Sidmouth teams mourn passing of a wonderful sporting all-rounder -
PUBLISHED: 13:31 02 April 2019 | UPDATED: 13:31 02 April 2019
Cricketing friends and former rivals have been paying tribute to all-round sportsman and Sidbury businessman John Harris, who has died aged 82, writes Conrad Sutcliffe.
Harris was a full-time cricketer for Somerset in the 1950s, then a professional coach, groundsman and club player throughout the 1960s and ’70s.
He served Sidmouth CC for eight years from 1966 onwards and had a brief stint with Seaton in 1974 before moving to Exeter.
After serving an umpiring apprenticeship in Minor Counties cricket for three season, Harris became a full-time umpire with the England and Wales Cricket Board in 1983.
By the time he retired at the end of the 2000 season Harris had stood in 288 First Class games, 309 List A matches, five under-19 international games and 59 second eleven games. He never stood in a one-day Lord’s final, but was the TV umpire when Gloucestershire defeated Warwickshire in the 2000 NatWest Trophy final.
Retirement allowed Harris and second wife Morag to combine business with their joint love of dogs, in particular collies. The couple bought Drew Boarding Kennels in Sidbury and have built up a successful business.
It was while running an errand for the business last week that Harris become unwell while buying bottled gas on a garage forecourt. An ambulance was called, but he died on the way to hospital.
Alan Wardrop, a former Sidmouth cricketer who became Harris’s brother-in-law through marriage, said he had been active in the business right up to the end.
“John did not do the heavy side of the work any longer, but was busy with the admin and any odd jobs that needed doing,” said Wardrop.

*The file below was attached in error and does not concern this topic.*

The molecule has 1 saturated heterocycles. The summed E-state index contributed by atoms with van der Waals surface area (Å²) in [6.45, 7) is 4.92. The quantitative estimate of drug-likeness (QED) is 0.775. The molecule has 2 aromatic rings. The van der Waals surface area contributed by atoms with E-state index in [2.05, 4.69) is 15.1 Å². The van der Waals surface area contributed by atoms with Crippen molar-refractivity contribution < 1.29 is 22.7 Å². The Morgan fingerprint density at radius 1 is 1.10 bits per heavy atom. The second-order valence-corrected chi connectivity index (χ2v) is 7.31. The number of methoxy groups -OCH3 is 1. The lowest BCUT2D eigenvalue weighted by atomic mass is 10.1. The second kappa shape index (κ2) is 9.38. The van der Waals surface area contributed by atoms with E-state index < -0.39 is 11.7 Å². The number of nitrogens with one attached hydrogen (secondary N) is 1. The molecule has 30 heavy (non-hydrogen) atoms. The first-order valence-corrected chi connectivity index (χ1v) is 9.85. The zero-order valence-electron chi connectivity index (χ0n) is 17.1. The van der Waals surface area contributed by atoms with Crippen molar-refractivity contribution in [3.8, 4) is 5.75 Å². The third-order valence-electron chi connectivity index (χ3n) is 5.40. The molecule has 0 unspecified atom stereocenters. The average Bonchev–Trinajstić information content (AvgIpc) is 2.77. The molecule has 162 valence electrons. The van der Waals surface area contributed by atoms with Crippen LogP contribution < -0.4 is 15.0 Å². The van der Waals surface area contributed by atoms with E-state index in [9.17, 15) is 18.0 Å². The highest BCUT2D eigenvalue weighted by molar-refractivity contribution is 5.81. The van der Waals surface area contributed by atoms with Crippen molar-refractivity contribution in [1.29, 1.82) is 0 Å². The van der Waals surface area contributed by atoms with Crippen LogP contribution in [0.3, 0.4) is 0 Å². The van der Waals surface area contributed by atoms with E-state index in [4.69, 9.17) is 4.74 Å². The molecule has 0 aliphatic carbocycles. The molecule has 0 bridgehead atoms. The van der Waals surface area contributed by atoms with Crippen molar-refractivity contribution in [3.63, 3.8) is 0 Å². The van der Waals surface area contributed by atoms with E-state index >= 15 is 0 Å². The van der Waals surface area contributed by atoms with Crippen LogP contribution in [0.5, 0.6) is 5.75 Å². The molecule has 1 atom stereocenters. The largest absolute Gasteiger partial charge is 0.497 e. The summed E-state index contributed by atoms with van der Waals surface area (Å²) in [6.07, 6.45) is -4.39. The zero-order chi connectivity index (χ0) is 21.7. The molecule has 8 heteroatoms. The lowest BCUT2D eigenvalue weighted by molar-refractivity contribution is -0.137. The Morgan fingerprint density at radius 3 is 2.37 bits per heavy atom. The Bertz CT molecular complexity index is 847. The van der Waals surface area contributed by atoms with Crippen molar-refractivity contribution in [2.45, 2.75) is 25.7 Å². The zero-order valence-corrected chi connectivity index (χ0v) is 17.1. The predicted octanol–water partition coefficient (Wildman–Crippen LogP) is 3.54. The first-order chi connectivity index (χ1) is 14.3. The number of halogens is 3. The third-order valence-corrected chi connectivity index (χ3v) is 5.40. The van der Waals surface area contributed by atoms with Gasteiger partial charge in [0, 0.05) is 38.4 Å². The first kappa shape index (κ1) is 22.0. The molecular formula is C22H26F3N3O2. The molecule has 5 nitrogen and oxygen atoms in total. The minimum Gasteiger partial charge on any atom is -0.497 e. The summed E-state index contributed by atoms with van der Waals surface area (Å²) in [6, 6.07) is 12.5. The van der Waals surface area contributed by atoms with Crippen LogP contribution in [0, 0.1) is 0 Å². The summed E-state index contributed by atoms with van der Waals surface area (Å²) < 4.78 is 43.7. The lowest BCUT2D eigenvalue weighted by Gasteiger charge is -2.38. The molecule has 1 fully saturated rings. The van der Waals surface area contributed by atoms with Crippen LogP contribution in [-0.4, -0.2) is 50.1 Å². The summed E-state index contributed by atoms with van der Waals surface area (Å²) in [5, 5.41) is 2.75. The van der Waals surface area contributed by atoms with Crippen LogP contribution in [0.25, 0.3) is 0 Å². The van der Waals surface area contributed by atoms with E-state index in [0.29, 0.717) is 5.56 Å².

“John and my sister bought the kennel around 25 years ago and it was an ideal business for two people who loved animals as they did.”
John Harris was born in Taunton and educated there and in London before becoming a cricket professional aged 15 in the summer of 1951.
He was, and remains, the youngest player after to appear in a professional match for Somerset, making his debut aged 16 years and 101 days against Glamorgan in 1952.
After two years’ National Service in the RAF, Harris returned to Somerset in 1957 to resume his cricket career.
With his cricket career stalled in the second team, Harris accepted a coaching job at Framlingham School, Suffolk in 1959.
“I did not want to leave Somerset, but was married with two young kids and this offered stability,” said Harris, in a 2016 interview. “Notts were keen to sign me and take a risk on my elbow, but I did not go.”
A new chapter opened for Harris, that of cricket coach, groundsman and Minor Counties all-rounder with Suffolk.
“I had five years at Framlingham – and I played for Suffolk for four years – and it was definitely the right thing to do,” said Harris. A two-year stint coaching and ground keeping in Kent followed before Harris headed to Sidmouth and a multi-faceted role as groundsman, club professional and finally captain.
Wardrop said Harris played cricket the right way: “John was very competitive but always played with a smile on his face and with him the banter was never nasty.”
Harris started the 1973 season with Sidmouth but finished it with Seaton and remained there for the summer of 1974.
Future Somerset CCC chief executive Peter Anderson, then an officer in the Devon & Cornwall police, played against Harris and later with him at Seaton. He remembers Harris fondly.
“John, like all old pros, had a fund of amazing stories,” said Anderson.
“I am sure he made half of them up, but they were great stories and no one cared how true they were.”
Exeter were looking for a groundsman-professional in 1975 and Harris was on the move again.
Harris played a handful of games for Devon in 1975, but with his 40th birthday fast approaching it was time to look for a new career in the game. With Exeter’s support he started umpiring in Minor Counties games in 1979 and new chapter opened.
Harris combined umpiring with ground keeping until 1981 when the former started to overtake the later after he was put on the First Class reserve list of umpires. By 1983, Harris was a full-time man in the middle, where he remained for the next 18 years.
Harris was an all-round sportsman who played football and hockey for Sidmouth teams. He met wife-to-be Morag in the bar at Sidmouth Golf Club.
John Harris is survived by his wife, four children and a brother, who will be travelling back from Australia for the funeral.
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